Western Digital this week announced the expansion of its WD Purple line of 3.5-inch hard drives to include a 6TB capacity model. The Purple family of HDDs are intended for video surveillance chores and include some exclusive technologies that make them better suited than competing drives, including AllFrame (reduces video frame loss, improves playback, and increases the number of drive bays supported) and IntelliSeek (calculates the optimum seek speeds for system workloads to lower power consumption and reduce noise and vibration).
Western Digital continues the trend of color coding its hard drive line by adding a Purple model built specifically for surveillance applications. The Purple line differs from regular hard drives in that they're better suited for 24/7 always-on conditions, whereas standard HDDs are built to run for only short intervals, WD says. In addition, Purple drives can withstand high temperature fluctuations and equipment vibrations inherent in typical surveillance applications.
Our minds go wild thinking of ways we could use Swann's new HD PenCam and regular PenCam, a pair of inconspicuous video surveillance devices that look and function like ordinary pens, but unlike your Bic ballpoint, there's a miniature camera and DVR hidden inside. That's pretty rad, and also a little creepy if you think about these devices falling into the wrong hands.
Samsung is taking its surveillance game to the next level by introducing a new series of Full HD analog video products. Included in the new lineup is the HD-SDI 1920x1080 box camera, HD-SDI 1920x1080 dome camera, and a four-channel HD-SDI digital video recorder (DVR). Samsung's HD-SDI technology makes it possible to transmit uncompressed and non-packetized digital video signals with no loss of image data and zero latency, the company said.
The electronics revolution is changing the nature of law enforcement. Security cameras, tracking devices, micro-chips and other anti-theft measures are making it harder than ever to steal things and even harder to profit from that theft.
Meanwhile, expanding technology is giving us near-universal surveillance, making detection of crimes and apprehension of criminals a lot easier. But will enhanced technology give rise to more sophisticated criminals with more evolved criminal activities?
Kudos to you if you're able to blow off work for a month and take a 30-day vacation, and also to Swann for building a home security system that will keep tabs on your residence the entire time. Swann's new DVR4-2600 kit comes with four cameras and a 500GB hard drive capable of recording up to 30 days of non-stop video. And while you're away, you can check in on things with your iPhone, Android device, BlackBerry, Windows Mobile 6 phone, Symbian phone, and other devices.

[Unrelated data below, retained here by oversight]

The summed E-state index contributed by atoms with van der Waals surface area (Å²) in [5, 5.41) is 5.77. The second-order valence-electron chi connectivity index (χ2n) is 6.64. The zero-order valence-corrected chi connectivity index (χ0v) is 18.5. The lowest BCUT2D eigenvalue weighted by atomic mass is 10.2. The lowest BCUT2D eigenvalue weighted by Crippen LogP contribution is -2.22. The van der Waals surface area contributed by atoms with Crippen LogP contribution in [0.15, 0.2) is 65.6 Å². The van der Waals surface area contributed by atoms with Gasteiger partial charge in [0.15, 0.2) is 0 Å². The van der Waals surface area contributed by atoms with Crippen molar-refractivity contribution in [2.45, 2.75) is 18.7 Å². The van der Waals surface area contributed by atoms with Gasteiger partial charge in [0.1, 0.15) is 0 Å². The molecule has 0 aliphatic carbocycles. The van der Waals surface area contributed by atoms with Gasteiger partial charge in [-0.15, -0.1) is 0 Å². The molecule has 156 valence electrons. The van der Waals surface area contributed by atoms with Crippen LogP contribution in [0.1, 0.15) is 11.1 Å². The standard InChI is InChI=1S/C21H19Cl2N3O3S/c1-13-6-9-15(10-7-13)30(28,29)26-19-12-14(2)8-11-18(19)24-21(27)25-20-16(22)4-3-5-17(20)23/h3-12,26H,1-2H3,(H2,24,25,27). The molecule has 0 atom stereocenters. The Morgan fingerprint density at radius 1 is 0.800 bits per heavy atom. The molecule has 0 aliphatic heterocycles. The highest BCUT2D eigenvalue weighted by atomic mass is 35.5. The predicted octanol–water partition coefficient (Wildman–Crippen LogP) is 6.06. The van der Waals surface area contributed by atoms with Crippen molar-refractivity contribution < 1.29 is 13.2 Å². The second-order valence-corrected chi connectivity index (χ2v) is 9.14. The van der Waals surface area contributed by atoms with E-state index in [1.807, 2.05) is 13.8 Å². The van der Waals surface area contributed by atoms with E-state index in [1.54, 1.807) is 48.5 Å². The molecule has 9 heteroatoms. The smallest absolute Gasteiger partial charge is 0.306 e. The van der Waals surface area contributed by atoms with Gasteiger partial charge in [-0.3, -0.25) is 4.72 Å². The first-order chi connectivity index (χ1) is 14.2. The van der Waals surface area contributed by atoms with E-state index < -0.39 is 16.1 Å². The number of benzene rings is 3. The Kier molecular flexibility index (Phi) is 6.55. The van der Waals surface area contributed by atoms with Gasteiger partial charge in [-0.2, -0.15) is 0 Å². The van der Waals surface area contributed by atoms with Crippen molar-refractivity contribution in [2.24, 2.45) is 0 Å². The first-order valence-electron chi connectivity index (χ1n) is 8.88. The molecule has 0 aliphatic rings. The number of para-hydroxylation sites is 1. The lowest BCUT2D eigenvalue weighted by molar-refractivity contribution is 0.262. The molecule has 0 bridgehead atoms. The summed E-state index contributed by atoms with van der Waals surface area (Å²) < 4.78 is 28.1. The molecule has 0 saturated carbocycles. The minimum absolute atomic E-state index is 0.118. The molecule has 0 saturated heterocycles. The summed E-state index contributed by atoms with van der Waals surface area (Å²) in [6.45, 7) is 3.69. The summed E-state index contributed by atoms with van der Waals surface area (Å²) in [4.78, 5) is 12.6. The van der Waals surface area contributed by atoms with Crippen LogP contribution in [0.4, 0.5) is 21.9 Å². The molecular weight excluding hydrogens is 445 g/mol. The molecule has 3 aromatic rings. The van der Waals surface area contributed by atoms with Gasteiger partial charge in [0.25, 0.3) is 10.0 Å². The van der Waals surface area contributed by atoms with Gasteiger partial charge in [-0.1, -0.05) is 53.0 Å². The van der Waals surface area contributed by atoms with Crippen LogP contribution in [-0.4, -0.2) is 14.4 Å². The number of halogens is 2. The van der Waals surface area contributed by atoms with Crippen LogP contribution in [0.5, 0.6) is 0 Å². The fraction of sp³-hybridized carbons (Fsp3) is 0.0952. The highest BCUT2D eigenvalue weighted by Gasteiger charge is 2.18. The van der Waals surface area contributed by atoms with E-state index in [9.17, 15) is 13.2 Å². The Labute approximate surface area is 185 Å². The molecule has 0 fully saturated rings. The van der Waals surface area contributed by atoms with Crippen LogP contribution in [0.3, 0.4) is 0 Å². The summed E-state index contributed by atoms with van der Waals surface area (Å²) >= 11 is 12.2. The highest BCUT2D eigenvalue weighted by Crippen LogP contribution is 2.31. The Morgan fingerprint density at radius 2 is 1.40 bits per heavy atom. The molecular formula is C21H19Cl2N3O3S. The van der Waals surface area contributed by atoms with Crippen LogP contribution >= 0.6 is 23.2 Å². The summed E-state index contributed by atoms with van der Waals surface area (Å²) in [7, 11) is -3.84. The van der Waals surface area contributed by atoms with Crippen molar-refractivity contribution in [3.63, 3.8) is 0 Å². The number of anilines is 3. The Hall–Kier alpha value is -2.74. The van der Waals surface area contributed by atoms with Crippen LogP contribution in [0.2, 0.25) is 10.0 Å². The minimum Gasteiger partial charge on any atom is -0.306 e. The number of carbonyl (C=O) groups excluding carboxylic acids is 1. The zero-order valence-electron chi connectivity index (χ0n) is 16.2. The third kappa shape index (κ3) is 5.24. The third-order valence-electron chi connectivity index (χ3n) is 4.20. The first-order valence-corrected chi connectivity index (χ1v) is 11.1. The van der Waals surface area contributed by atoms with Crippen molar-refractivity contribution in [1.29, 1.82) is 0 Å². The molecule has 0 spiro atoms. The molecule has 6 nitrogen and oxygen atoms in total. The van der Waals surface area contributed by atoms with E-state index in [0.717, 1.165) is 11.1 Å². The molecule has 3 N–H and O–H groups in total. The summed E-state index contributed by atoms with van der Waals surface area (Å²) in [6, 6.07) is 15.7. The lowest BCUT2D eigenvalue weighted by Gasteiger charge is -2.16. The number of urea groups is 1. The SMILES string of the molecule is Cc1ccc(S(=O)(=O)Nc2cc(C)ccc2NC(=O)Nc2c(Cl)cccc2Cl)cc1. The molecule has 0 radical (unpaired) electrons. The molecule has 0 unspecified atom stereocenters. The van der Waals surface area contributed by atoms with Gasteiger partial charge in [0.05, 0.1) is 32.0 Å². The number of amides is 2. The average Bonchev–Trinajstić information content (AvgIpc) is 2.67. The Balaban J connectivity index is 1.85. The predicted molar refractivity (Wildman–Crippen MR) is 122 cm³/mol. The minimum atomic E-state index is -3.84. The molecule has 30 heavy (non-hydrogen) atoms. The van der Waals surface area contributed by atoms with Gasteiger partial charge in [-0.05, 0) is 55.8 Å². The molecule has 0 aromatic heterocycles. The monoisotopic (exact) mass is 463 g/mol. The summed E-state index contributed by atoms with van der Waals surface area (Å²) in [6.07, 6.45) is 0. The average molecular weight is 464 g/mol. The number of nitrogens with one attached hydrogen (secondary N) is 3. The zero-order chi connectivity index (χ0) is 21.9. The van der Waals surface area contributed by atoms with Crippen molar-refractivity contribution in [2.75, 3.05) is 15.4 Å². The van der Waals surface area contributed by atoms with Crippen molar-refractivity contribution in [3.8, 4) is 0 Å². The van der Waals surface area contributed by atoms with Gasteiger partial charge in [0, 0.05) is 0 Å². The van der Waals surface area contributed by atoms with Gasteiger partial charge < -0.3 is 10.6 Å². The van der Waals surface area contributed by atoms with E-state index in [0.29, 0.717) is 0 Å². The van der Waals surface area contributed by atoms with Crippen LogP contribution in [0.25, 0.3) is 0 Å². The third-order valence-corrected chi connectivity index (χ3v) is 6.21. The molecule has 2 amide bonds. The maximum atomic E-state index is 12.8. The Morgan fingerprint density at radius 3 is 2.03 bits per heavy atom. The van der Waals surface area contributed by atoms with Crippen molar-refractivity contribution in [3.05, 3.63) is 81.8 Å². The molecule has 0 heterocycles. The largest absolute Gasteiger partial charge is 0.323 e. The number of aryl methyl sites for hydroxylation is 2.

The National Security Agency is facing renewed scrutiny over its domestic surveillance program, and Congress is now claiming that their powers may go too far. A review of recent telephone and email intercepts seems to suggest that the agency may be monitoring the conversations of everyday Americans far more than they let on. Longstanding legal issues aside, the N.S.A, as of last year, is expected to only monitor the private communications of US citizens if it can be demonstrated that it was done so as an incidental byproduct of investigating individuals abroad.
Even more troubling, in April, it was disclosed that intercepts of private American communications were far beyond the legal limits for both late 2008 and early 2009, and the extent of the problem is still being investigated. Further supporting evidence was provided by a former N.S.A analyst who claims he was trained in 2005 to use specialized email monitoring software, an application which intelligence officials confirms is still in operation. New Jersey Democratic representative Rush Holt admitted that “Some actions are so flagrant that they can’t be accidental”, but still admits, few lawmakers can deal with the issues because of the technical complexities of the operation. “The people making the policy,” he said, “don’t understand the technicalities.”
It’s easy to see that trying to distinguish between domestic and foreign email correspondence can be difficult, but is the privacy trade off worth the added security benefit? Let us know what you think.
The release of the FBI’s surveillance programs budget for 2010 has revealed some pretty interesting new programs, one of which fall under the “awesome code name” category.
The budget shows that the FBI is in the process of developing a new “Advanced Electronic Surveillance” program, which is funded at $233.9 million in 2010. It will have 133 employees, 15 of whom are agents.
Along with this, another program named “Going Dark,” will provide support to the electronic surveillance program by collecting intelligence and evidence. “The term 'Going Dark' does not refer to a specific capability, but is a program name for the part of the FBI, Operational Technology Division's (OTD) lawful interception program which is shared with other law enforcement agencies,” stated an FBI spokesman.
At first glance, Zonet’s ZVC7630W Wi-Fi webcam seems to be a lust-worthy device. It’s equipped with a two-way intercom, automatic night-vision mode, a USB port for external storage, and software that supports up to 16 cameras. Our enthusiasm dwindled, however, once we got our hands on the device.